Android This Week: Dual Displays; App Updates; NFC Expands

An innovate new Android handset was announced this week from Sprint (s): the Kyocera Echo has two 3.5-inch displays for a double dose of Google’s mobile platform. The Echo leverages Android’s ability to multitask like no other smartphone as the device can run separate apps on the two screens simultaneously. That could be handy when creating an email to share web information, for example, because the mail composition would be on one screen while a web search could be performed on the other. The bottom display also works as a large, software keyboard as well.

I’m not sold that the Echo will be a huge hit however: the device lacks a 4G radio for Sprint’s WiMAX network, for starters, and dual displays are likely to eat through a battery faster. Perhaps that’s why Sprint is including a second battery with the Echo? Regardless, Sprint is once again turning to Android to help boost subscriber numbers.

This week also saw updates of current Android apps and announcements of new ones. Twitter for Android received an overhaul this week: the new version makes it easier to search for friends and trends while also refreshing the user interface for simpler addition of photos and location. The new version also strengthens integration with the contacts database on an Android device, helping to add more of your friends to Twitter. I’ve tested the new Twitter on both a Nexus One handset and Galaxy Tab and the new features have me considering a permanent switch from Seesmic, my long-time favorite mobile Twitter client.

Coming in late March to Android is free software to remotely control a Sonos music system. Not everyone has a Sonos, of course, but for those that do, the new Android app will bring functionality similar to the current Sonos software for iOS devices. With Wi-Fi in more devices than ever, smartphone apps are taking the place of those “old fashioned” single-purpose wireless remotes. Also on the application front is the potential ability to run Android apps on non-Android phones. This is possible because all Android software runs in a virtual machine, or a software implementation of hardware. Myriad will be showing their Alien Dalvik virtual machine next week, and if it takes off, could expand the Android software ecosystem beyond devices running Google’s platform.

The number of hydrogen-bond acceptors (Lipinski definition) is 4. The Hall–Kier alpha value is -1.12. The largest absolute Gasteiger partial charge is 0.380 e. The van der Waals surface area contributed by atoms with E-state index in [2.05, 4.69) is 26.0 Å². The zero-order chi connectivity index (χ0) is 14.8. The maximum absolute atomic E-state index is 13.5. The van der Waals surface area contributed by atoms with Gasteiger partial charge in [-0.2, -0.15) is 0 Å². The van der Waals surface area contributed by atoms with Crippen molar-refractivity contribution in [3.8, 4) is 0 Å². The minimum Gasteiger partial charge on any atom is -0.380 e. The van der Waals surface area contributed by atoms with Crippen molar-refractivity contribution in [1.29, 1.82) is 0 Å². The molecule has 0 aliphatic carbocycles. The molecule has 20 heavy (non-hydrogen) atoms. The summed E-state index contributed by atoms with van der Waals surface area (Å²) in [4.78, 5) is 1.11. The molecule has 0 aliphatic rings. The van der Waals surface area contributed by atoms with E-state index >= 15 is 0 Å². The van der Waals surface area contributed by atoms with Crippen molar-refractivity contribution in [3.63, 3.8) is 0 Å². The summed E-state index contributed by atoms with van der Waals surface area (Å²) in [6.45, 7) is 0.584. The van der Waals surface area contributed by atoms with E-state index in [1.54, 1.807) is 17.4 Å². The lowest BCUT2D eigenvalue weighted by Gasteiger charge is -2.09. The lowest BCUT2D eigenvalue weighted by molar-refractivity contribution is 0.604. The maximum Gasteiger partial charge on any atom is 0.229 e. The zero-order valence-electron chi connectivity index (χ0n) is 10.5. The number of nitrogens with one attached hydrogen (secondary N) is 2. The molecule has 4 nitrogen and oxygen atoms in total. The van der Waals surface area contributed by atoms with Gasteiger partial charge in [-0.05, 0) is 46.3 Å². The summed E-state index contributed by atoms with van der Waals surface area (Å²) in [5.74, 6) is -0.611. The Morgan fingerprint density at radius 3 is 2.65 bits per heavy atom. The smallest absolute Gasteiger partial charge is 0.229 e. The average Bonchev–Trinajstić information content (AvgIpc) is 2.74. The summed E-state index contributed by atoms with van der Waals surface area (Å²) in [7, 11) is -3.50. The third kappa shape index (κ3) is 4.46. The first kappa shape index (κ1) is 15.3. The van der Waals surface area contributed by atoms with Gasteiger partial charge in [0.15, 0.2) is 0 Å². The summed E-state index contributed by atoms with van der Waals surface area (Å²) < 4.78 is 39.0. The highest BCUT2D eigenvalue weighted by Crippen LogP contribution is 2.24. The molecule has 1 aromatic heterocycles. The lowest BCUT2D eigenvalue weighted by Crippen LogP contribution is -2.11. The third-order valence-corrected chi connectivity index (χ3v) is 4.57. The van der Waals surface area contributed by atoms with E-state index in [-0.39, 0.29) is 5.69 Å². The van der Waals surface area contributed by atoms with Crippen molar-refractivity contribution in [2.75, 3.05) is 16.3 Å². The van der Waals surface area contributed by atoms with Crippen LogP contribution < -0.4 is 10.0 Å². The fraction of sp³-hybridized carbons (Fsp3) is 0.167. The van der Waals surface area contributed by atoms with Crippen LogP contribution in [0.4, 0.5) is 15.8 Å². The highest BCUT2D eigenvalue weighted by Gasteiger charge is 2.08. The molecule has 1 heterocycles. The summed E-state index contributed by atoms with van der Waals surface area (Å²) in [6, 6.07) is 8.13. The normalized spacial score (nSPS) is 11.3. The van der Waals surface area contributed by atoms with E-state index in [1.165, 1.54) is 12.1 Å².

After last week’s Honeycomb event, Google (s goog) was relatively quiet on the Android front this week, but did make mention of Android 2.3.3, or what I like to call Gingerbread Plus. The minor update to Gingerbread expands support for NFC, or near field communications, a wireless method for purchases or data exchange. The new features include support for apps to read or write to any standard NFC tag as well as limited support for direct peer-to-peer connections between devices with NFC chips. While payments are typically associated with NFC technology, the new features added in Android 2.3.3 could help allow future handset apps to unlock doors or transfer data over short distances.

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